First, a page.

IcedID , also known as BokBot, was among one of the most active malware families and has been known for loading different types of payloads such as Cobalt Strike.
In this report, I’m going to walk through an analysis of a malicious document that distributes and executes an IcedID DLL payload then, the malicious payload itself.
Our process divided to 3 stages (Entry stage + 1st stage + 2nd stage) but unfortunately, I can’t get to the second stage because the C2 server is down. Here I will review some of the characteristics of our different stages:
- Entry stage: Malicious document executes VBA macro to download
IcedIDon the disk.
- First stage: Loader is executed and download the the real malware (C2 is down in this step)
- The Second: The malware for which this process was being performed is being executed and this is something that is determined by the server administrator (Cobalt Strike for example).
olevba to extract the embedded script from the .doc file.
I just want to point out that I used
Exiftool to extract some meta data to understand the script:
When I opened the document, I found obfuscated content with white color and too small size. So, I griped it and removed all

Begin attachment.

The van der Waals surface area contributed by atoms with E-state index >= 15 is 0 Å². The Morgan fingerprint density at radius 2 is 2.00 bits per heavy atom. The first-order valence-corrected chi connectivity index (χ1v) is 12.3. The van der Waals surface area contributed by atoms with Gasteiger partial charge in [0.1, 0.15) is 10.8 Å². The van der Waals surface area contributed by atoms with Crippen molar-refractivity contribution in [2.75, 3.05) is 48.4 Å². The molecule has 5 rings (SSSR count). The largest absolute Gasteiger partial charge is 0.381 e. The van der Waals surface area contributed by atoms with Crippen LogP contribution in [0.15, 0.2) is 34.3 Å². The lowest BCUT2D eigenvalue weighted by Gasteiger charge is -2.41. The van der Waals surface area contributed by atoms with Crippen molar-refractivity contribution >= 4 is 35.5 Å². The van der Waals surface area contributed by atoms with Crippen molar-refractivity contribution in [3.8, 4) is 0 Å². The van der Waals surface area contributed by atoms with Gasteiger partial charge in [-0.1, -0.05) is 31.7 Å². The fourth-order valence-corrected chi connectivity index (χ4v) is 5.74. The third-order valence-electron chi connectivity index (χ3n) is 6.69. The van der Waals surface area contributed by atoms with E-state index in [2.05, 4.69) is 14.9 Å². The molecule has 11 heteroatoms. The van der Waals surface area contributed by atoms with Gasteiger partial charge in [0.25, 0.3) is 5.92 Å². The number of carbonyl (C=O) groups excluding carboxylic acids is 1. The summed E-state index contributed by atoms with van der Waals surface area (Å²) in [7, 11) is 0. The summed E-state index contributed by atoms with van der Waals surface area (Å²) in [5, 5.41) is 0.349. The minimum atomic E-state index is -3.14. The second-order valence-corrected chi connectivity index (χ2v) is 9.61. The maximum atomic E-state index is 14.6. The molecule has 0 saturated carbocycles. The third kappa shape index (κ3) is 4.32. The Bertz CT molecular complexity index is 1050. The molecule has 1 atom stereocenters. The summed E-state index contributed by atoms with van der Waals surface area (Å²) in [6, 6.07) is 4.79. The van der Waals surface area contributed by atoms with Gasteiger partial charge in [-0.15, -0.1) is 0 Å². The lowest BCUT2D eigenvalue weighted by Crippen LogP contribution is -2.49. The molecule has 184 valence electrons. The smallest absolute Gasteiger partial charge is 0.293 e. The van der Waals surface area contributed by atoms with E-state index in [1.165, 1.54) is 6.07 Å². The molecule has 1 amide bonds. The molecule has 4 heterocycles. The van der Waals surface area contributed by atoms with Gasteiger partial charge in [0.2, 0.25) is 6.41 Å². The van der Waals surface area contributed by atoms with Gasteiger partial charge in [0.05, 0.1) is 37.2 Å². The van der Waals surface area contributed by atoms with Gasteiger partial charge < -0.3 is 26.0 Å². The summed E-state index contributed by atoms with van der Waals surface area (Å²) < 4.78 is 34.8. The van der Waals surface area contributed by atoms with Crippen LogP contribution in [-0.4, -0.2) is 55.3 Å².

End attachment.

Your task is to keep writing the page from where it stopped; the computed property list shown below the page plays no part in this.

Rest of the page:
%1 instances. This is some of code after beautifying:
The main function for the whole script is decoding the 2 strings in the top of HTML code then creates a connection with the server to download IcedID dll Loader. I
cyberchef to get these strings.
The main purpose of this stage is to drop the payload and it could be a real malware or another dropper. This process depends on the malware developer and what he wants.
Let’s start the analysis with our dropped DLL payload. Dropped file is packed. I tried to upload it to automatic unpacker umpac.me but it doesn’t support x64 binaries. Let’s unpack in manually with x64dbg.
The unpacking process is really simple. It allocates memory for the unpacked code using
VirtualAlloc(). So we just set a breakpoint at
VirtualAlloc() and run the debugger twice, then dump the file from memory.
The first function that malware performs, it decrypts C2 server and campaign number.
Malware uses a pretty simple decryption algorithm. It retrieves the encrypted data from
.data section then ->
data[0:32] ^ data[64:96] .
I wrote a python script to decrypt the config.
import struct #data[0:32] data = [0x55,0x00,0x29,0x36,0x84,0x33,0x8f,0x67,0x5d,0xe1,0x1b,0xc1,0x4e,0xe6,0x17,0xf5,0x2b,0x35,0xd7,0xed,0x15,0xf4,0x2a,0x30,0x21,0x70,0xbc,0x03,0x37,0xb7,0xe8,0x66] #data[64:96] key = [0x16,0x68,0x29,0x53,0xe2,0x5a,0xfd,0x02,0x33,0x88,0x78,0xa0,0x3a,0x94,0x7e,0x97,0x47,0x50,0xf9,0x8e,0x7a,0x99,0x2a,0x54,0xee,0x10,0x9c,0x64,0x2c,0x69,0xae,0x5c] res = bytearray() for i in range(32): res.append(data[i] ^ key[i]) print("CampaignID:", struct.unpack("<I", res[:4])) print("C2:", res[4:].split(b'\x00').decode()) ''' Results CampaignID: 1694525507 C2: firenicatrible.com '''
The first 4 bytes refer to Campaign number that shows the purpose of the attack. Second, C2 decryption.
The mawlare sends traffic to
aws.amazon.com to mislead, and between the lines it sends a request to the C2 to drop the malicious file.